Hepatitis B and C in ethnic minority populations in England
University of Bristol, Bristol, England, United KingdomJournal of Viral Hepatitis (Impact Factor: 3.91). 07/2008; 15(6):421-6. DOI: 10.1111/j.1365-2893.2007.00958.x
The aim of the study was to investigate the differing epidemiology of hepatitis C-related end-stage liver disease in ethnic minorities in England. We used Hospital Episode Statistics from 1997/98 to 2004/05 to directly age-standardize numbers of episodes and deaths from hepatitis C-related end-stage liver disease in ethnic groups using the white English population as standard and the age-structured population by ethnic group from the 2001 Census. We estimated the odds of having a diagnosis of end-stage liver disease amongst hepatitis C-infected individuals in each ethnic group compared with whites using logistic regression. The main outcome measures were age-standardized morbidity and mortality ratios and morbidity and mortality odds ratios. Standardized ratios (95% confidence interval) for hepatitis C-related end-stage liver disease ranged from 73 (38-140) in Chinese people to 1063 (952-1186) for those from an 'Other' ethnic group. Amongst individuals with a diagnosis of hepatitis C infection, the odds ratios (95% CI) of severe liver disease were 1.42 (1.13-1.79), 1.57 (1.36-1.81), 2.44 (1.85-3.22), 1.73 (1.36-2.19) and 1.83 (1.08-3.10) comparing individuals of Black African, Pakistani, Bangladeshi, Indian and Chinese origin with whites, respectively. Ethnic minority populations in England are more likely than whites to experience an admission or to die from severe liver disease as a result of hepatitis C infection. Ethnic minority populations may have a higher prevalence of hepatitis C or they may experience a poorer prognosis because of differential access to health services, longer duration of infection or the prevalence of co-morbidities.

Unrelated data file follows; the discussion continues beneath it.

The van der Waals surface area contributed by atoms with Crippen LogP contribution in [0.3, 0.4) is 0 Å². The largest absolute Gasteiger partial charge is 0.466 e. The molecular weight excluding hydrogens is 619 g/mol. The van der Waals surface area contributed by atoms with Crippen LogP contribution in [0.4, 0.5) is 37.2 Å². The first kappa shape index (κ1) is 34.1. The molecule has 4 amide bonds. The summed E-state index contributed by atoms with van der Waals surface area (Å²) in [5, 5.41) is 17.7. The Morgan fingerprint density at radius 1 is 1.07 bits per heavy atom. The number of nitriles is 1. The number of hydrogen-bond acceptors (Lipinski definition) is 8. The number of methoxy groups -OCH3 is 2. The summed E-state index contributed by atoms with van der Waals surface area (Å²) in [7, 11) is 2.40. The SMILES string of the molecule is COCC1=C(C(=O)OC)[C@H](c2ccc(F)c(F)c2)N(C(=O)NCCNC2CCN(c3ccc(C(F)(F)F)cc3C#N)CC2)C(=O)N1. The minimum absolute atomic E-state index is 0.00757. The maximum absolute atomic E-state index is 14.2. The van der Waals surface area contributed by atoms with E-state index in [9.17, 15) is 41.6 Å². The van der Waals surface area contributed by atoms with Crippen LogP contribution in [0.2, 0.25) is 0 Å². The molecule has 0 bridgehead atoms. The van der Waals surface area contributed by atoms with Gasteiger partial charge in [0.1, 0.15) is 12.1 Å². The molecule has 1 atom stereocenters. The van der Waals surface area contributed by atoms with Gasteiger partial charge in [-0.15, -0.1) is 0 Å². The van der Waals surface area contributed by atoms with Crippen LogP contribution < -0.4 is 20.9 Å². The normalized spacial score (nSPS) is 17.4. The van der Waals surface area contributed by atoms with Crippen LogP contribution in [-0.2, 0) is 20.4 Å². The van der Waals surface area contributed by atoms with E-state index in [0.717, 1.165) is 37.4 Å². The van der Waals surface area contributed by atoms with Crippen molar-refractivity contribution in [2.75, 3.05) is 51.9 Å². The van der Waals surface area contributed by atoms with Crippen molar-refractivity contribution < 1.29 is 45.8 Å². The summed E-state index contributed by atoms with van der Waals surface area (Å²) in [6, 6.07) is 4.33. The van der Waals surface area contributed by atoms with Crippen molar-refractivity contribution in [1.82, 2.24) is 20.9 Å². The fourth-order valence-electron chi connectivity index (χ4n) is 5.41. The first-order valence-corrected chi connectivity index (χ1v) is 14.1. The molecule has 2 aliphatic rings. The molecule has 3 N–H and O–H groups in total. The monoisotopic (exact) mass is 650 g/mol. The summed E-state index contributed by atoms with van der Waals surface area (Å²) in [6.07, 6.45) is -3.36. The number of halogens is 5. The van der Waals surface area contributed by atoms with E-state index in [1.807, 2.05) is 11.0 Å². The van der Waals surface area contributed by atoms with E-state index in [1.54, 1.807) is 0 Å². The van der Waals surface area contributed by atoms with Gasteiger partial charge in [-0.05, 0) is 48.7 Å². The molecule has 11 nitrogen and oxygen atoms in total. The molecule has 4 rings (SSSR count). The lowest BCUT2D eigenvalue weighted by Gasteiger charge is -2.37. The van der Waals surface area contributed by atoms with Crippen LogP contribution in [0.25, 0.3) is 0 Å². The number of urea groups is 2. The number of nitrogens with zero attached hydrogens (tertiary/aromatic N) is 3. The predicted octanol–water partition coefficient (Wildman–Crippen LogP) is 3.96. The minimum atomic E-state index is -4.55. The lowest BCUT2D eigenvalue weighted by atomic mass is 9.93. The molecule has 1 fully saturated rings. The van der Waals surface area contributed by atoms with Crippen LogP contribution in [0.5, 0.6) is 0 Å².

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ABSTRACT: The prevalence of hepatitis B and hepatitis C in immigrant communities is unknown. Immigrants from south Asia are common in England and elsewhere, and the burden of viral hepatitis in these communities is unknown. We aimed to determine the prevalence of viral hepatitis in immigrants from south Asia living in England, and we therefore undertook a community-based testing project in such people at five sites in England. A total of 4998 people attending community centres were screened for viral hepatitis using oral fluid testing. The overall prevalence of anti-hepatitis C virus (HCV) in people of south Asian origin was 1.6% but varied by country of birth being 0.4%, 0.2%, 0.6% and 2.7% in people of this ethnic group born in the UK, India, Bangladesh and Pakistan, respectively. The prevalence of hepatitis B surface antigen was 1.2%-0.2%, 0.1%, 1.5% and 1.8% in people of this ethnic group born in the UK, India, Bangladesh and Pakistan, respectively. Analysis of risk factors for HCV infection shows that people from the Pakistani Punjab and those who have immigrated recently are at increased risk of infection. Our study suggests that migrants from Pakistan are at highest risk of viral hepatitis, with those from India at low risk. As prevalence varies both by country and region of origin and over time, the prevalence in migrant communities living in western countries cannot be easily predicted from studies in the country of origin.Journal of Viral Hepatitis 12/2009; 17(5):327-35. DOI:10.1111/j.1365-2893.2009.01240.x · 3.91 Impact Factor
Article: Recent advances in viral hepatitisClinical medicine (London, England) 12/2009; 9(6):613-6. DOI:10.7861/clinmedicine.9-6-613 · 1.49 Impact Factor
- Gut 08/2010; 59(8):1009-11. DOI:10.1136/gut.2009.206763 · 14.66 Impact Factor
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